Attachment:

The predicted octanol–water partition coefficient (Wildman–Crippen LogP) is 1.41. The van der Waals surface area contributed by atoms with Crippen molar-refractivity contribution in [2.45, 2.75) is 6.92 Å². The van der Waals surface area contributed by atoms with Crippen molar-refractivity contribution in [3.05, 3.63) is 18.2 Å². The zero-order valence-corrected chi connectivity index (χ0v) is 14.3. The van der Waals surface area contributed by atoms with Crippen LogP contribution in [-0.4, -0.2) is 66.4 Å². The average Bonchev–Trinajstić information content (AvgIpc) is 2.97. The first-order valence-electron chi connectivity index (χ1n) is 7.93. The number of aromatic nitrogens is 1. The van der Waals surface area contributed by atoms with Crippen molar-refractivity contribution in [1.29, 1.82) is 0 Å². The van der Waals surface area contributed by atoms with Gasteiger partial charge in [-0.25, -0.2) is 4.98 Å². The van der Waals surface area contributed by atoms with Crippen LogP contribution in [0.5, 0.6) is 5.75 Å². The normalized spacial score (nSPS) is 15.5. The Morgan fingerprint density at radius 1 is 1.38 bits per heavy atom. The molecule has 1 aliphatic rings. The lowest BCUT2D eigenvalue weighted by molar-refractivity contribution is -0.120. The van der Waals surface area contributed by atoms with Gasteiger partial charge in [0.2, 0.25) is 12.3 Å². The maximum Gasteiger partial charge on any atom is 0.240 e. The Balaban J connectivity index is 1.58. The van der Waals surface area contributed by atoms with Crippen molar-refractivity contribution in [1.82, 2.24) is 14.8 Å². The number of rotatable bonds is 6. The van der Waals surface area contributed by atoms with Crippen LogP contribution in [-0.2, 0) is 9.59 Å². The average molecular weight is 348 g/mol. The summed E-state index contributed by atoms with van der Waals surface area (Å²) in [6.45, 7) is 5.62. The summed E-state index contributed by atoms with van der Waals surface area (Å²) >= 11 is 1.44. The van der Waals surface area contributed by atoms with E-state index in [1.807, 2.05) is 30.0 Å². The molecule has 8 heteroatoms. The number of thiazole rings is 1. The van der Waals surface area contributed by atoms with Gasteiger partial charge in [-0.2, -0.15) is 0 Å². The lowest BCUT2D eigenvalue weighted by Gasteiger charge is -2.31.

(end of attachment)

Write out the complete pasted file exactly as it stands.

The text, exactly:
The predicted octanol–water partition coefficient (Wildman–Crippen LogP) is 1.41. The van der Waals surface area contributed by atoms with Crippen molar-refractivity contribution in [2.45, 2.75) is 6.92 Å². The van der Waals surface area contributed by atoms with Crippen molar-refractivity contribution in [3.05, 3.63) is 18.2 Å². The zero-order valence-corrected chi connectivity index (χ0v) is 14.3. The van der Waals surface area contributed by atoms with Crippen LogP contribution in [-0.4, -0.2) is 66.4 Å². The average Bonchev–Trinajstić information content (AvgIpc) is 2.97. The first-order valence-electron chi connectivity index (χ1n) is 7.93. The number of aromatic nitrogens is 1. The van der Waals surface area contributed by atoms with Crippen molar-refractivity contribution in [1.29, 1.82) is 0 Å². The van der Waals surface area contributed by atoms with Gasteiger partial charge in [-0.25, -0.2) is 4.98 Å². The van der Waals surface area contributed by atoms with Crippen LogP contribution in [0.5, 0.6) is 5.75 Å². The normalized spacial score (nSPS) is 15.5. The Morgan fingerprint density at radius 1 is 1.38 bits per heavy atom. The molecule has 1 aliphatic rings. The lowest BCUT2D eigenvalue weighted by molar-refractivity contribution is -0.120. The van der Waals surface area contributed by atoms with Gasteiger partial charge in [0.2, 0.25) is 12.3 Å². The maximum Gasteiger partial charge on any atom is 0.240 e. The Balaban J connectivity index is 1.58. The van der Waals surface area contributed by atoms with Crippen molar-refractivity contribution in [1.82, 2.24) is 14.8 Å². The number of rotatable bonds is 6. The van der Waals surface area contributed by atoms with Crippen LogP contribution in [-0.2, 0) is 9.59 Å². The average molecular weight is 348 g/mol. The summed E-state index contributed by atoms with van der Waals surface area (Å²) in [6.45, 7) is 5.62. The summed E-state index contributed by atoms with van der Waals surface area (Å²) >= 11 is 1.44. The van der Waals surface area contributed by atoms with E-state index in [1.807, 2.05) is 30.0 Å². The molecule has 8 heteroatoms. The number of thiazole rings is 1. The van der Waals surface area contributed by atoms with Gasteiger partial charge in [-0.2, -0.15) is 0 Å². The lowest BCUT2D eigenvalue weighted by Gasteiger charge is -2.31.